Training the Mind…

I’m training for a marathon. Sort of. I have one on the calendar – the Tacoma Marathon on May 3rd. When I signed up, I already had a 15k and half marathon on the calendar so I figured that I would continue to keep upping my miles from the half until I reached May 3rd. This isn’t the first time I’ve planned this sort of training. This isn’t the first time I didn’t stick to my plan. Truth be told, I haven’t really run much since my half marathon on March 14th. My longest run was 8.05 miles.

I’m the worst at training for a marathon. I have friends who reach out and ask for my advice but it’s hard, it’s time consuming and at the end of each training run, no there is giving me a medal. It’s not about the medal. There’s just something about race day with people cheering you along and crossing the finish line that I don’t get with training runs.

I always have the best intentions when I sign up for a marathon. I’m gung-ho and download a training plan that sounds doable for me. I think “this is the time I’m going to be ready and prepared” and I’m going to run a 4 hour race. The first few weeks I’m good at following the plan and then life gets in the way – it always does. Truth be told, I’ve never actually ‘trained’ for a marathon. I’ve completed 5 so far and my best time so far has been 4:39 which is ok. I’m proud of my marathon times.

I know I will never win a marathon but in my mind, I win every time. I woke up, I got out of bed at an unruly hour, I put on my shoes and I went run 26.2 miles. There just happened to be a few thousand people doing the same thing that day and they happen to be running the same route. And at the end there is a medal.

One of my friends is training for her first half marathon – I’m super proud of her! I sent her text and asked how her training was (I’m good at telling other people to train, I’m just not good at taking my own advice). She responded and said she needed some motivation.   I suggested a few tricks I use but I could tell it wasn’t really working. So I remembered I hadn’t checked my run quote for the day (it’s an app I have on my phone that sends me an inspiration quote each day) – it was a good one. “Find a way to enjoy parts of every run. Most of your runs should be mostly enjoyable.” – Jeff Galloway. I sent that to her and I think that was what she needed. Remembering to enjoy parts of the run is something I forget all the time.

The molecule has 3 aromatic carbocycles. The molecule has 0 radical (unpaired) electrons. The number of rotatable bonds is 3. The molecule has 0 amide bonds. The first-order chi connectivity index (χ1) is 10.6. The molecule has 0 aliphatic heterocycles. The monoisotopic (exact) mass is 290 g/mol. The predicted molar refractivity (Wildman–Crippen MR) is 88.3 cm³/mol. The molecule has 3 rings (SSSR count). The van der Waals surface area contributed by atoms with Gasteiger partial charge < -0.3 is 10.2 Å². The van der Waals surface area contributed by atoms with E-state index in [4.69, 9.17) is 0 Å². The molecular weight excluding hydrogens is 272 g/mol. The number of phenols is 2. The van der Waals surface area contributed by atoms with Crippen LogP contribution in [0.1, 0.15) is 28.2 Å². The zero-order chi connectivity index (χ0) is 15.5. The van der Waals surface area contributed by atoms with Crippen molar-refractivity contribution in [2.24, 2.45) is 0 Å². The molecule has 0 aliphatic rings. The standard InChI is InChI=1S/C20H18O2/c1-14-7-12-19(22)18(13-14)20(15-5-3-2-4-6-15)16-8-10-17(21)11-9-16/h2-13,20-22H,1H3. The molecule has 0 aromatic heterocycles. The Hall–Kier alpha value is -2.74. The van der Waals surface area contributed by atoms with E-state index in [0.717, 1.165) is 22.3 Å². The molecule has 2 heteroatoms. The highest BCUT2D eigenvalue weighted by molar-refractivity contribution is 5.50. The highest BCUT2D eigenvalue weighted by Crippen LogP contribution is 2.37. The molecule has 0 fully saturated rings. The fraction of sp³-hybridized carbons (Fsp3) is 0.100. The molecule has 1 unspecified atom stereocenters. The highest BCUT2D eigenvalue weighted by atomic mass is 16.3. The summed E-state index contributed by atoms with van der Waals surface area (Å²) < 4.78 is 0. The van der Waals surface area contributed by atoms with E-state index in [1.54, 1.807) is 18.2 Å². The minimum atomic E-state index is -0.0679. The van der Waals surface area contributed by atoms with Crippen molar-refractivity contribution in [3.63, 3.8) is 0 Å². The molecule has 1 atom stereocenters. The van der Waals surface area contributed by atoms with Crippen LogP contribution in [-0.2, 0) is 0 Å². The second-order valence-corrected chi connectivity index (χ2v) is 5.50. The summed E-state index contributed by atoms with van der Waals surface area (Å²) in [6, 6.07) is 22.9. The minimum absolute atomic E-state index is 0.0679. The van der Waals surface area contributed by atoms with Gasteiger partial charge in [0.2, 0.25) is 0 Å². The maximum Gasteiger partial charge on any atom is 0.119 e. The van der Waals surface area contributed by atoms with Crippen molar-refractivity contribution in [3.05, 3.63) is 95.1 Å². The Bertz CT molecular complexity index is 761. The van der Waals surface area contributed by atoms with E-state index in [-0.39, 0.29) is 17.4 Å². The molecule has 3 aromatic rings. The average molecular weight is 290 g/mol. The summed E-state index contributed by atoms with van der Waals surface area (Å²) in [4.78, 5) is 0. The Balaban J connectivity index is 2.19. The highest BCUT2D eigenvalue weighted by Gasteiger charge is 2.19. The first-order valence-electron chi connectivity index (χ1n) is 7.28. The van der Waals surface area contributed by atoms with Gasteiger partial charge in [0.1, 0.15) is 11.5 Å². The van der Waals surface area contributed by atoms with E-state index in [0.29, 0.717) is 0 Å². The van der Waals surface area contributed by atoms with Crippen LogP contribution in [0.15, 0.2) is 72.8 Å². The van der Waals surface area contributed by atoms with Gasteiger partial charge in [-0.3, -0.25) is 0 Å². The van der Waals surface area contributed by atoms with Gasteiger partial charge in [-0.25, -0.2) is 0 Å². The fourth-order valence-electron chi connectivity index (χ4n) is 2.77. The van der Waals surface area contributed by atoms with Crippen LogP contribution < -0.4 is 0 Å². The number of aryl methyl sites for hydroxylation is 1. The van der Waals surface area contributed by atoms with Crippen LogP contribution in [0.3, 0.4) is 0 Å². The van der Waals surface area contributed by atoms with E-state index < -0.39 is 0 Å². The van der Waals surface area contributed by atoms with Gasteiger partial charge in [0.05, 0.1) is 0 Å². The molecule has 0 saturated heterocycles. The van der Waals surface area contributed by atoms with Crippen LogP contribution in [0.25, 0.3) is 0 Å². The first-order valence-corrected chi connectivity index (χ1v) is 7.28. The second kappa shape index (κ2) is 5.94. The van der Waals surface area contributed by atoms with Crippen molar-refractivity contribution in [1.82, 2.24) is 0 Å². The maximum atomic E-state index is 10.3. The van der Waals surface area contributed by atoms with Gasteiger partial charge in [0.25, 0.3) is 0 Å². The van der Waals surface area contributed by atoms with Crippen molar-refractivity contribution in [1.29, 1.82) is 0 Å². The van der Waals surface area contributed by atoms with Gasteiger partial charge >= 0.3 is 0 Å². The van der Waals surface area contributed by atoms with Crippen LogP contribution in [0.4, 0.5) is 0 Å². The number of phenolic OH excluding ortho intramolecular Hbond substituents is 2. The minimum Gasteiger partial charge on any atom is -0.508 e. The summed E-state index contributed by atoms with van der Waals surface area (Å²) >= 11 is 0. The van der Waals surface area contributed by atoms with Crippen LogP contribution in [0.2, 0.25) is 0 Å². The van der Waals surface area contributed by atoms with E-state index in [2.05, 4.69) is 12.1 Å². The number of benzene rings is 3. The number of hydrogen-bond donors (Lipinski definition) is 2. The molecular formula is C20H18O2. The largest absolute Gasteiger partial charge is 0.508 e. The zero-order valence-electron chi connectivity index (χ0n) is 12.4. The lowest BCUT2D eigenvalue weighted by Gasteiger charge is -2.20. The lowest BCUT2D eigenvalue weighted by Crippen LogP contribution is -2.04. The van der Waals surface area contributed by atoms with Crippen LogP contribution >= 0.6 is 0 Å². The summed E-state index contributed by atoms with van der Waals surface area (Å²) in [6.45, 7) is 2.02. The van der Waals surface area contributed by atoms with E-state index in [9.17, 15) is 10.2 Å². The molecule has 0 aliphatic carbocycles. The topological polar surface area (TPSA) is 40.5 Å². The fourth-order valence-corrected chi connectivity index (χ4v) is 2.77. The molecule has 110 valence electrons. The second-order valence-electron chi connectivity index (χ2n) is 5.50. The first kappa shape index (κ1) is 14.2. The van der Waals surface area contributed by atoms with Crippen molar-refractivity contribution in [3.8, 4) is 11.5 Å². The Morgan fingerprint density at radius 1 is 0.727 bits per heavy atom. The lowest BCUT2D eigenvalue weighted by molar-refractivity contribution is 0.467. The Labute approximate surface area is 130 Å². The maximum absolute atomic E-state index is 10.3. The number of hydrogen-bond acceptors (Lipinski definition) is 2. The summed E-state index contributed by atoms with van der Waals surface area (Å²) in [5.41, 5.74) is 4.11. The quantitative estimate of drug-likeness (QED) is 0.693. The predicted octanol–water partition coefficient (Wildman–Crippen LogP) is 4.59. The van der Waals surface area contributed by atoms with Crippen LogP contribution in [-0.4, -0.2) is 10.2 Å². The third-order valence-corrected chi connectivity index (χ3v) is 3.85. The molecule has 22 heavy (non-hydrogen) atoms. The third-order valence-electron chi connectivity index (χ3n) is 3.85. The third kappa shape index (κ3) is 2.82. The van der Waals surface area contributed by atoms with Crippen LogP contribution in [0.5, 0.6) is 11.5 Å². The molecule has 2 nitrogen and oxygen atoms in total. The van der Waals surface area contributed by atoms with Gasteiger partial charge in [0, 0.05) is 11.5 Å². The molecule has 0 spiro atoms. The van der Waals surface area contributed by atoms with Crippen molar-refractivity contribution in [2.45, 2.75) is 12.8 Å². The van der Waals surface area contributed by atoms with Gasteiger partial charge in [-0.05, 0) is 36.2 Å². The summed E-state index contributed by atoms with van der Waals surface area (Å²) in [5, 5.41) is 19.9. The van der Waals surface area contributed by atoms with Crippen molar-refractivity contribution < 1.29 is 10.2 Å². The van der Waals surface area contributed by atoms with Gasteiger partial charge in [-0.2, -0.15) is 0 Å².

Running

Running is exhausting. Running is hard. Running (for me) is more mental than physical. I can always talk myself out of running even after I’m on my run. I think – I could walk but then I think I really want a beer or a glass of wine or a medal. J If I start walking, it will take me that much longer to get my ‘reward’. Finishing the run is the best part. That feeling of accomplishment. Sometimes I run and it feels good, sometimes it doesn’t. I do try to find one good thing to look at, think about, or simply enjoy.

So yesterday afternoon, I went for a run. I chose my SLUR route (South Lake Union Run ~6.0 miles) and I thought about my friend. She said it was uncomfortable…I starting assessing my own run…am I really ‘comfortable?’ Not really. But it was such a beautiful, sunny day in Seattle and I was running fast. I knew I’d pay for it later and I did. I try not to think about the parts that hurt, the part of the run that doesn’t feel comfortable. I think about the feeling at the end…I ran almost 6 miles at average of 9:05 and that was good.

run4_16

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